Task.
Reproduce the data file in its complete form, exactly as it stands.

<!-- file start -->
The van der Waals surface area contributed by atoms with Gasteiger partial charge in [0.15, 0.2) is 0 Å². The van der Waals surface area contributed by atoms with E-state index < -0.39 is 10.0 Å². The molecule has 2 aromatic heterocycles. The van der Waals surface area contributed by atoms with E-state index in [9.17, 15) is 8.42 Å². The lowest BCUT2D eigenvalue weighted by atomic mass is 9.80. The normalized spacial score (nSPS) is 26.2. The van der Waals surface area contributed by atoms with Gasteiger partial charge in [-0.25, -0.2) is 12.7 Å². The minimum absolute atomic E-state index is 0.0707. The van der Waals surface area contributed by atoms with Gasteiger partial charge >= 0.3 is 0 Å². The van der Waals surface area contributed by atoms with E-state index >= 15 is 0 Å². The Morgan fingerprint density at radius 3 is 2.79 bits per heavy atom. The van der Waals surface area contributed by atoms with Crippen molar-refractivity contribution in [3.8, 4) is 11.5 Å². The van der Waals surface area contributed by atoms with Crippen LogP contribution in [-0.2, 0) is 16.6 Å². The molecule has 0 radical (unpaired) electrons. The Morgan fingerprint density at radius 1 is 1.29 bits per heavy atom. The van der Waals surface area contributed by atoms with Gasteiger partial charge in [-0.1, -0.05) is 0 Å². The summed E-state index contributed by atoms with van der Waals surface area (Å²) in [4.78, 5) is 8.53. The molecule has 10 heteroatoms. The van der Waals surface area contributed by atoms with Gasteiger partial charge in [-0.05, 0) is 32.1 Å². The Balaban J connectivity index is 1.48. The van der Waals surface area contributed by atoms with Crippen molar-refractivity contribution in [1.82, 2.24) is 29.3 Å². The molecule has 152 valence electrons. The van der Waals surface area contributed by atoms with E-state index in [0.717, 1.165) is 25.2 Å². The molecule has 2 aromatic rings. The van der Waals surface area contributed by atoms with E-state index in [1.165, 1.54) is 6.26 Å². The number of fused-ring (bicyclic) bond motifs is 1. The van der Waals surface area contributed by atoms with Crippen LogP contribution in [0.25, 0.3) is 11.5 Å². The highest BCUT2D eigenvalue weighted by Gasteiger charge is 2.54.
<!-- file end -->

The van der Waals surface area contributed by atoms with Gasteiger partial charge in [0.15, 0.2) is 0 Å². The van der Waals surface area contributed by atoms with E-state index < -0.39 is 10.0 Å². The molecule has 2 aromatic heterocycles. The van der Waals surface area contributed by atoms with E-state index in [9.17, 15) is 8.42 Å². The lowest BCUT2D eigenvalue weighted by atomic mass is 9.80. The normalized spacial score (nSPS) is 26.2. The van der Waals surface area contributed by atoms with Gasteiger partial charge in [-0.25, -0.2) is 12.7 Å². The minimum absolute atomic E-state index is 0.0707. The van der Waals surface area contributed by atoms with Gasteiger partial charge >= 0.3 is 0 Å². The van der Waals surface area contributed by atoms with E-state index >= 15 is 0 Å². The Morgan fingerprint density at radius 3 is 2.79 bits per heavy atom. The van der Waals surface area contributed by atoms with Crippen molar-refractivity contribution in [3.8, 4) is 11.5 Å². The van der Waals surface area contributed by atoms with Crippen LogP contribution in [-0.2, 0) is 16.6 Å². The molecule has 0 radical (unpaired) electrons. The Morgan fingerprint density at radius 1 is 1.29 bits per heavy atom. The van der Waals surface area contributed by atoms with Gasteiger partial charge in [-0.1, -0.05) is 0 Å². The summed E-state index contributed by atoms with van der Waals surface area (Å²) in [4.78, 5) is 8.53. The molecule has 10 heteroatoms. The van der Waals surface area contributed by atoms with Gasteiger partial charge in [-0.05, 0) is 32.1 Å². The Balaban J connectivity index is 1.48. The van der Waals surface area contributed by atoms with Crippen molar-refractivity contribution in [1.82, 2.24) is 29.3 Å². The molecule has 152 valence electrons. The van der Waals surface area contributed by atoms with E-state index in [0.717, 1.165) is 25.2 Å². The molecule has 2 aromatic rings. The van der Waals surface area contributed by atoms with E-state index in [1.165, 1.54) is 6.26 Å². The number of fused-ring (bicyclic) bond motifs is 1. The van der Waals surface area contributed by atoms with Crippen LogP contribution in [0.25, 0.3) is 11.5 Å². The highest BCUT2D eigenvalue weighted by Gasteiger charge is 2.54.